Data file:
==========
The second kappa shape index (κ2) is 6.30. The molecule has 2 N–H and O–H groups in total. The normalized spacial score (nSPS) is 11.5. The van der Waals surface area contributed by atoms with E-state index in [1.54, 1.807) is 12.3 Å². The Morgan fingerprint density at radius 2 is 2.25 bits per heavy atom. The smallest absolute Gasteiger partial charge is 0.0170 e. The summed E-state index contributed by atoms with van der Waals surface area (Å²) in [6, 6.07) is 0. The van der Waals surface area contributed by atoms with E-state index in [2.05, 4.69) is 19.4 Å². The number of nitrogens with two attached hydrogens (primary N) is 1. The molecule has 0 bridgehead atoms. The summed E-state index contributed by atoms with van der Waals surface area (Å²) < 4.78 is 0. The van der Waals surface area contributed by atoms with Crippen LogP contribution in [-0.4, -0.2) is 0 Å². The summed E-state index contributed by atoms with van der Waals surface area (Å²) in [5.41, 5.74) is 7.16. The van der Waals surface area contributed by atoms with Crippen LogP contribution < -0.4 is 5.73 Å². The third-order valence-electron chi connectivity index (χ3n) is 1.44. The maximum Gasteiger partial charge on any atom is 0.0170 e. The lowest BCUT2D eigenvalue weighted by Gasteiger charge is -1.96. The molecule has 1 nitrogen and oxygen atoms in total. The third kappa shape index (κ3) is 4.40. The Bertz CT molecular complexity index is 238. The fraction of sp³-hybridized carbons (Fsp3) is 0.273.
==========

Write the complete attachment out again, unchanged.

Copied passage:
The second kappa shape index (κ2) is 6.30. The molecule has 2 N–H and O–H groups in total. The normalized spacial score (nSPS) is 11.5. The van der Waals surface area contributed by atoms with E-state index in [1.54, 1.807) is 12.3 Å². The Morgan fingerprint density at radius 2 is 2.25 bits per heavy atom. The smallest absolute Gasteiger partial charge is 0.0170 e. The summed E-state index contributed by atoms with van der Waals surface area (Å²) in [6, 6.07) is 0. The van der Waals surface area contributed by atoms with E-state index in [2.05, 4.69) is 19.4 Å². The number of nitrogens with two attached hydrogens (primary N) is 1. The molecule has 0 bridgehead atoms. The summed E-state index contributed by atoms with van der Waals surface area (Å²) < 4.78 is 0. The van der Waals surface area contributed by atoms with Crippen LogP contribution in [-0.4, -0.2) is 0 Å². The summed E-state index contributed by atoms with van der Waals surface area (Å²) in [5.41, 5.74) is 7.16. The van der Waals surface area contributed by atoms with Crippen LogP contribution < -0.4 is 5.73 Å². The third-order valence-electron chi connectivity index (χ3n) is 1.44. The maximum Gasteiger partial charge on any atom is 0.0170 e. The lowest BCUT2D eigenvalue weighted by Gasteiger charge is -1.96. The molecule has 1 nitrogen and oxygen atoms in total. The third kappa shape index (κ3) is 4.40. The Bertz CT molecular complexity index is 238. The fraction of sp³-hybridized carbons (Fsp3) is 0.273.